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CANADA'S LEADING INFORMATION SOURCE FOR THE METALWORKING INDUSTRY

CANADA'S LEADING INFORMATION SOURCE FOR THE METALWORKING INDUSTRY

ASK THE EXPERT: Tips for taming the HRSA beast

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Working with HRSAs and other metals that are difficult to machine is only going to increase and they require the right cutting tools and toolholders. 

By Kip Hanson

There’s no shortage of metals for machinists to complain about. Whether it’s Inconel 718, Nimonic, Hastelloy C, or some other nasty aerospace-grade superalloy, all are tough on cutting tools and machinery, never mind one’s patience. The good news is, these nickel- and cobalt-based metals are quite manageable, given the right setup and machining parameters. 

Let’s start with the cutting tools. With indexable milling and turning holders, spend a few extra bucks for ones with replaceable carbide shims. This will prevent the deformation and erosion that’s sure to occur due to the tremendous cutting forces involved with HRSA machining. And ditch the plastic lines by moving to through-the-tool coolant, backed by a high-pressure pump of at least 70 bar (1000 psi). Only clean, well-maintained coolant at a concentration of at least 12% need apply. 

On the toolholding side, it’s probably time for an upgrade. Most side-lock holders introduce runout, a tool life killer in any material. Go with a shrink fit, hydraulic, or high-quality mechanical milling chuck. An anti-pullout mechanism is a safe bet to prevent tool pullout in “grabby” materials like titanium. ER-style collets are okay for drills and small diameter end mills (say anything under 6 mm or so), but only if it’s a top-shelf brand. No bargain tooling.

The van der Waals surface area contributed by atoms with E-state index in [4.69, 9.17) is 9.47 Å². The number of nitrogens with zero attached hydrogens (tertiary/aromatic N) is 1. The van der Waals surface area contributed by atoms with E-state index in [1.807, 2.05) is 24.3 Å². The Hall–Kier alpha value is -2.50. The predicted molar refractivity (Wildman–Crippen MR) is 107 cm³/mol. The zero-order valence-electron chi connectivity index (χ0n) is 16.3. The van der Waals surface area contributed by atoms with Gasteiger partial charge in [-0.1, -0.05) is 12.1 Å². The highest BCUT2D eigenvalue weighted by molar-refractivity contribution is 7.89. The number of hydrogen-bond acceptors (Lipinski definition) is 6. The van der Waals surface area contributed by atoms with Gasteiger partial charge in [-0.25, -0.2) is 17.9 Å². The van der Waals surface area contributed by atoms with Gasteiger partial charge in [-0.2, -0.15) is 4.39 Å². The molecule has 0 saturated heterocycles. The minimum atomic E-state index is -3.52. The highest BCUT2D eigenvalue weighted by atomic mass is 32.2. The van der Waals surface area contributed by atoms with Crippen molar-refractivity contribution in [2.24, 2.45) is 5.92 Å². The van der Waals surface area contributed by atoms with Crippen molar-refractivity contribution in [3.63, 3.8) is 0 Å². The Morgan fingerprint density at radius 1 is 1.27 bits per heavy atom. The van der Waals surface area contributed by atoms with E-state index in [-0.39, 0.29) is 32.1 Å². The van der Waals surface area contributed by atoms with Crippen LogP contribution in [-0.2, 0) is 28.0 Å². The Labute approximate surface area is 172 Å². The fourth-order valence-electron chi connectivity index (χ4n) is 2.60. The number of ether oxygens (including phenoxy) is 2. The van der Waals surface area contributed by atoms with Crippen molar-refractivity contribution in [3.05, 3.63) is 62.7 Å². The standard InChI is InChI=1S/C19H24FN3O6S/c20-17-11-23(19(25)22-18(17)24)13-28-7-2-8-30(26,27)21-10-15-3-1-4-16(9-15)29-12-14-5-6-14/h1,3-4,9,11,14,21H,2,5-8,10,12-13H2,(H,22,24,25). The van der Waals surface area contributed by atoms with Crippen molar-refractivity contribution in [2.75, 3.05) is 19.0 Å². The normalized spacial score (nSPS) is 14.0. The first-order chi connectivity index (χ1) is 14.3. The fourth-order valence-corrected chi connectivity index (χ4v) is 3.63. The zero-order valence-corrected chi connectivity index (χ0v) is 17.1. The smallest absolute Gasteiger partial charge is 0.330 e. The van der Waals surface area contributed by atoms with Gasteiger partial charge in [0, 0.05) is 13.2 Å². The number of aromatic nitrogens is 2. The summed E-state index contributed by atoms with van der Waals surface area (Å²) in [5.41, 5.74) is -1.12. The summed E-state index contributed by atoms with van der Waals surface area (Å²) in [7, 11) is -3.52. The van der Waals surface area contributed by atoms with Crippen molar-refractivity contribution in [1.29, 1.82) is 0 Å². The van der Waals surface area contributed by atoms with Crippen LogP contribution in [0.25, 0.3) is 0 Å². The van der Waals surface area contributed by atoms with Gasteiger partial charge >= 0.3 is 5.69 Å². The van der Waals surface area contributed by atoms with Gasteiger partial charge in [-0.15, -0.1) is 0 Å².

Serrated jaws are a good idea for first operations on lathes and machining centres alike. After that, how to best grip the part depends on its geometry, although I’m a big fan of hydraulic or pneumatic workholding wherever possible, regardless of the material. They provide greater consistency than mechanical methods and are practically a must for unattended machining (an achievement that’s possible even in HRSA-land). 

As for the cutting tool itself, here’s where you should familiarize yourself with the term “material specific.” Cutting tool manufacturers have done a spectacular job over recent years in terms of coatings, substrates, and chip breakers for these uber-tough materials. There are also solid ceramic end mills that might have you running for the fire extinguisher, but there’s really nothing to worry about, provided the way covers and sheet metal have been cleaned of any oil residue. If you haven’t checked in with your friendly cutting tool salesperson lately, now’s a great time. Maybe they’ll bring donuts. 

Once you’ve done all that and decided on some cutters and/or inserts, here’s the most important thing: run them at the manufacturer’s recommended feeds, speeds, and depths of cut. If you think tool life could or should be better, resist the temptation to slow everything down, as it’s likely that a more aggressive approach will produce better results. If anything, ease off on the depth of cut and compensate with a heavier feedrate. 

And don’t be afraid to ask for help from the supplier—most have a team of applications people willing to lend a sympathetic ear and some helpful advice. The same can be said for your CAM provider. We won’t go into trochoidal toolpaths, high-efficiency milling, and the science behind chip thinning, except to say that all that newfangled CNC programming stuff can make or break the profit margin on a HRSA job. Good luck. SMT

TECHNICAL EDITOR KIP HANSON has more than 40 years experience in the manufacturing industry. He is the author of Machining for Dummies and Fabricating for Dummies and has written over 1500 articles on a diverse range of metal manufacturing topics.

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